Do you make lists? I do love a good list and then checking the items off. My 8 year old loves to scratch out things on lists that she has to complete and my 5 year old will often put check marks next to her completed tasks. There is a since of satisfaction in knowing that you set out to do something and accomplished it.
What is on your list? A typical list for me would include errands, chores, meetings for work or with friends. Do you have anything on your list about spending time with your kids and helping to train them? If you are like me…the kids didn’t make it to the list unless it was running them here or there or making sure they finished their chores.
I was reading tonight chapter five in George Barna’s book Transforming Children into Spiritual Champions . The book focuses on the importance of helping parents cultivate a biblical way of interpreting and responding to reality that is consistent with God’s way as described in the Bible. In chapter five “Taking On Appropriate Responsibility” with the subheading “Get your Priorities Straight” , Barna shares some of the lessons he has gleaned from parents in his research. Here is where I had to write “ouch” in the margin….read with me:
As a prolific list maker–yes, I am among the world’s greatest practitioners of the to-do list–I froze in my tracks one day while reading the transcripts of some of our interviews with parents, several of whom noted that their to-do list was chock full of tasks to complete before hitting the sack but that the list completely overlooked anything they hoped to accomplish with their kids that day. Already aware of the result, I slowly glanced at my list for that day and found that I was the epitome of the productive executive who claimed his kids were a top priority but whose carefully defined daily agenda made no mention of desired outcomes related to his children.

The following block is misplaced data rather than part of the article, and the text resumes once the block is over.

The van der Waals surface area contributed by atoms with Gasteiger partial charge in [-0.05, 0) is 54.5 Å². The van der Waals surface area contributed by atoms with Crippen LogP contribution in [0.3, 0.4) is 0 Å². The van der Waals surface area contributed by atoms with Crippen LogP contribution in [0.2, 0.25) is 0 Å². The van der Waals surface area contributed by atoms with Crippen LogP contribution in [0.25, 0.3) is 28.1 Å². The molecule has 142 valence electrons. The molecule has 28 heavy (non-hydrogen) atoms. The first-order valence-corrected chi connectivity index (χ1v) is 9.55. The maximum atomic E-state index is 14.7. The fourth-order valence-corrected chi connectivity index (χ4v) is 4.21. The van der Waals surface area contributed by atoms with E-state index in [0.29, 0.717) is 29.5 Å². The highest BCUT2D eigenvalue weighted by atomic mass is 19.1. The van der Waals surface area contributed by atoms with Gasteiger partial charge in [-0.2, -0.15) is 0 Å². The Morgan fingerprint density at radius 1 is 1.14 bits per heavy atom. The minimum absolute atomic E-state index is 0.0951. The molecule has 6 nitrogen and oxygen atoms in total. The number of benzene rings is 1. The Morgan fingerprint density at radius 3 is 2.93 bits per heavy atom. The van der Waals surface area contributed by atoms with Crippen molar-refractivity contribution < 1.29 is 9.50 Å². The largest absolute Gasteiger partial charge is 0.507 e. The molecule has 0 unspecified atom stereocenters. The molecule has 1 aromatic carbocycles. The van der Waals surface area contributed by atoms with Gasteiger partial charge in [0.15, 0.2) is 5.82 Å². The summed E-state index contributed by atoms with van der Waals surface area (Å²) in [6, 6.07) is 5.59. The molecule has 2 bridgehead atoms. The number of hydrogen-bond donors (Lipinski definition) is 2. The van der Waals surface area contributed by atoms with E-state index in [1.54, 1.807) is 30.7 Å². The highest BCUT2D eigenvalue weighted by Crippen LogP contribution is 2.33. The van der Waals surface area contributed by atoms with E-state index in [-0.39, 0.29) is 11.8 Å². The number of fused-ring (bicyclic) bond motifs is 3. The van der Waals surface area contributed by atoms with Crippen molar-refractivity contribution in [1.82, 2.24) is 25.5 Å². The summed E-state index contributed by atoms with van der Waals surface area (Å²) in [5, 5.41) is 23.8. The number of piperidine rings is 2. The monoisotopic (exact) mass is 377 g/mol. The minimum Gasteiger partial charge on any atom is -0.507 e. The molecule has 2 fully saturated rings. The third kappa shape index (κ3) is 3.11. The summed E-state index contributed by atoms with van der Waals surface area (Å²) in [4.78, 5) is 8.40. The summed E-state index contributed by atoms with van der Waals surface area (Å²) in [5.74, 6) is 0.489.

He goes on to talk about how we make a point to prioritize household chores, bill paying, meal preparation, etc knowing that if we leave them up to chance things most likely won’t turn out the way we desire. He encourages the reader to apply the same logic to our parenting efforts.
If you believe that your children’s spiritual nurturing is a critical responsibility and that you must be intentional about such growth, shouldn’t one or a few specific actions that advance the spiritual development of your children be at the top of your to-do list? (pp 89-90)
Now, don’t get me wrong. Brad and I do spend time with our kids and we have family worship and also will discuss various Bible lessons and applications to real life…but what hits me from Barna’s words is where does this fall on my intentionality? Am I laying out a game plan and sticking to it? Do I have a goal in mind or am I just being haphazard?
Fortunately, the timing is great. Our Associate Pastor of Families, Meade Baker, at Faith Community Church in Brookhaven, PA has just started a class he is calling “Train up a Child”. Meade gave us all a booklet that helps us know where to begin in sharing with our kids the greatest operator’s manual ever—the Bible. God created us and He knows best what choices will hurt us and what will make our lives better. Think about that….an operator’s manual, can you own a piece of equipment and never read the manual? Yes. But would it be easier if you DID read the manual and know how to prevent common problems with the machine? Yes.
We have a great responsibility as parents. I don’t think God is very concerned with how clean I keep my house or how quickly I finish a project at work. I think he is much more concerned in how I raise my children.
So, go make a list….and check it twice—your kids are worth it!